Enslaved Women in the Urban Marketplace
M.A., Univ. of South Carolina, 2008
Office: 134 LeConte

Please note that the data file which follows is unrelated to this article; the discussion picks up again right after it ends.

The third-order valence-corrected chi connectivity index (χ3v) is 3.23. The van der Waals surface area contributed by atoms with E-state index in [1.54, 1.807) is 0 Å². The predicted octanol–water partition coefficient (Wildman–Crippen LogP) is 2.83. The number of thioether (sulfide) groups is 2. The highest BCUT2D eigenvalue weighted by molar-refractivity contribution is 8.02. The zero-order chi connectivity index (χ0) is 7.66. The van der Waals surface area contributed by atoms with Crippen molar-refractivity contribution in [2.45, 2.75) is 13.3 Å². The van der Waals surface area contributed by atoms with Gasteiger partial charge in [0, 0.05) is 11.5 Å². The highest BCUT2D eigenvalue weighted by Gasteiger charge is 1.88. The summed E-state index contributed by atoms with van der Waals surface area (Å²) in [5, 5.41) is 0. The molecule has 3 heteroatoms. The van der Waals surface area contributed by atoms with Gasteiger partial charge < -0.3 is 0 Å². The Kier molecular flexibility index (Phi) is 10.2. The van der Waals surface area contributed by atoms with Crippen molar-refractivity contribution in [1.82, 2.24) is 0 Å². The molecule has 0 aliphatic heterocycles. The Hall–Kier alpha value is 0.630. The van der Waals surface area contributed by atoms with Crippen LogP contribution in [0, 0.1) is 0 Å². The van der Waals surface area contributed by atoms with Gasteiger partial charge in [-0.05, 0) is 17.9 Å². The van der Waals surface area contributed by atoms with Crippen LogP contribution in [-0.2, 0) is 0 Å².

During the colonial era, enslaved Africans and their British captors slowly transformed old-world marketing practices into a system of local commerce that was unique to the American South. Unlike the markets of England or the American North, a majority of southern petty traders were enslaved women. By the antebellum period, bonded women had established trade networks that paralleled those of the Muslim Hausa in order to dominate local food markets. My goal is to illustrate how African and African American women created a commercial atmosphere that was characteristic of Islamic marketing in the antebellum South. My dissertation will reveal just how deeply the southern informal economy was shaped by enslaved Muslim women from West Africa. This project will lead to a new understanding of American history that moves from the strictly European origins of political economy to include the significant contributions of African commerce on our economic past.